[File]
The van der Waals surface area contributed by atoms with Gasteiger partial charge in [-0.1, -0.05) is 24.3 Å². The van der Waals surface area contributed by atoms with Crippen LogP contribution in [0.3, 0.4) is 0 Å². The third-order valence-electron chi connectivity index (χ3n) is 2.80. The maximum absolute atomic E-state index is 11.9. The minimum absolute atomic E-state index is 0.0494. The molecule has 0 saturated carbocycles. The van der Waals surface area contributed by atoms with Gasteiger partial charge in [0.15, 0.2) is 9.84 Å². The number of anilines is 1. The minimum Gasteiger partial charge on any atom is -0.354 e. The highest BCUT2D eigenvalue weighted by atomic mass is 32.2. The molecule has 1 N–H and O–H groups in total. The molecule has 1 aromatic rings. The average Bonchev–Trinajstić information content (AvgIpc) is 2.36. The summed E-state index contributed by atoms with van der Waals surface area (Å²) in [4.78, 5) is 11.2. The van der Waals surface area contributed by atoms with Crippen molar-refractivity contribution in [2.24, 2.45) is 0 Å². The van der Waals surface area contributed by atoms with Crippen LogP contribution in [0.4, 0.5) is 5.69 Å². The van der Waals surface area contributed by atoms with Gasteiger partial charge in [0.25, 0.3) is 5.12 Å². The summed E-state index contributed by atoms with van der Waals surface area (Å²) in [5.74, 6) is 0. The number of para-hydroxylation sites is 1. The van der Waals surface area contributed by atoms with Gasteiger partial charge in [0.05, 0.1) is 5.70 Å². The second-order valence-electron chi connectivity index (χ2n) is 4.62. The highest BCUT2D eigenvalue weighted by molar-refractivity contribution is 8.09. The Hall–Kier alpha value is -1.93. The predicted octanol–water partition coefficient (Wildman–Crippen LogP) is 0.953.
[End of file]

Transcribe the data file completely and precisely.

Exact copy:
The van der Waals surface area contributed by atoms with Gasteiger partial charge in [-0.1, -0.05) is 24.3 Å². The van der Waals surface area contributed by atoms with Crippen LogP contribution in [0.3, 0.4) is 0 Å². The third-order valence-electron chi connectivity index (χ3n) is 2.80. The maximum absolute atomic E-state index is 11.9. The minimum absolute atomic E-state index is 0.0494. The molecule has 0 saturated carbocycles. The van der Waals surface area contributed by atoms with Gasteiger partial charge in [0.15, 0.2) is 9.84 Å². The number of anilines is 1. The minimum Gasteiger partial charge on any atom is -0.354 e. The highest BCUT2D eigenvalue weighted by atomic mass is 32.2. The molecule has 1 N–H and O–H groups in total. The molecule has 1 aromatic rings. The average Bonchev–Trinajstić information content (AvgIpc) is 2.36. The summed E-state index contributed by atoms with van der Waals surface area (Å²) in [4.78, 5) is 11.2. The van der Waals surface area contributed by atoms with Crippen molar-refractivity contribution in [2.24, 2.45) is 0 Å². The van der Waals surface area contributed by atoms with Crippen LogP contribution in [0.4, 0.5) is 5.69 Å². The van der Waals surface area contributed by atoms with Gasteiger partial charge in [0.25, 0.3) is 5.12 Å². The summed E-state index contributed by atoms with van der Waals surface area (Å²) in [5.74, 6) is 0. The number of para-hydroxylation sites is 1. The van der Waals surface area contributed by atoms with Gasteiger partial charge in [0.05, 0.1) is 5.70 Å². The second-order valence-electron chi connectivity index (χ2n) is 4.62. The highest BCUT2D eigenvalue weighted by molar-refractivity contribution is 8.09. The Hall–Kier alpha value is -1.93. The predicted octanol–water partition coefficient (Wildman–Crippen LogP) is 0.953.